This is an excellent book that chronicles in minute detail autistic behavior and a family's love and acceptance. Elly/Jessy's three older siblings love her unconditionally as do their parents. Theirs is an intellectual family whose literary pursuits are quite evident throughout this account. It is one of the best early personal accounts of autism in a family.

What makes this book unique is that when it was published, it rightfully challenged the parent blaming routine that was the order of the day. Elly/Jessy had three neurotypical (NT) siblings which automatically flies in the face of the disproven and completely asinine parent blaming. At no time was she neglected. She was loved, nurtured, encouraged and accepted.

Her special interests in counting and polygons are recognized as an asset, an ability. Fortunately, she is not charged with "perseverating," a harmful and damning word that has caused more harm than it ever helped. It is an extremely judgmental, negative and destructive word in any tense that is best avoided. At no time is that harmful word ever applied to the NT population and the behavior is not limited to the autistic population either. That word is best replaced with "special interests," "repetitive verbalizations / behaviors" which are more accurate and also speak to tolerance whereas "perseverate" simply does not.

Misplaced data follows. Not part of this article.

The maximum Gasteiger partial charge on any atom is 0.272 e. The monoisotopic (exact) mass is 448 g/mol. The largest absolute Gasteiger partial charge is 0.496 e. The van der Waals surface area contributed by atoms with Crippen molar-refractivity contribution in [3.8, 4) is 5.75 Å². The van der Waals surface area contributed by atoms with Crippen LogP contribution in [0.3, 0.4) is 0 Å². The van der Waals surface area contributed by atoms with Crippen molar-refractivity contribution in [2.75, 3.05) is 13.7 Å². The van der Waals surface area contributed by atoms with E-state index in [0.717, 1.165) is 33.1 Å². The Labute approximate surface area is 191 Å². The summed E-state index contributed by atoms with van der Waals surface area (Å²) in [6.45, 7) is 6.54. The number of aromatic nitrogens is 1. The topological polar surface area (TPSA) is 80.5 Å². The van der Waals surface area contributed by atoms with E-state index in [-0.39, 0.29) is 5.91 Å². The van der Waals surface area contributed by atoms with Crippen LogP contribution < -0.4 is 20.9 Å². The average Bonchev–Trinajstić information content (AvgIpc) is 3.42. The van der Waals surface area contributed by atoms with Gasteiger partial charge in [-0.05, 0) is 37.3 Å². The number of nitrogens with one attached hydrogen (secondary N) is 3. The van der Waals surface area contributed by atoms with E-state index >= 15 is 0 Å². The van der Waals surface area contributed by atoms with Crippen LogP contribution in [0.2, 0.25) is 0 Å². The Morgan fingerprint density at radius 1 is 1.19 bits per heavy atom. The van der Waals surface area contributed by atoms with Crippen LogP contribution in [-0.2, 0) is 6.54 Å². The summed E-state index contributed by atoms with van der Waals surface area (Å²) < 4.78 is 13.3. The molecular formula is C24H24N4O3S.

The book closes with Elly/Jessy at age 8, making progress in her way and at her speed. She and her mother have blazed new trails that continue to weave throughtout autism awareness and acceptance today.
Clara Claiborne Park is the author of several books. She has recently retired from the English Department of Williams College, and is a prominent speaker about autism. Her account of her daughter's life with autism continues with EXITING NIRVANA.

Monday, October 1, 2012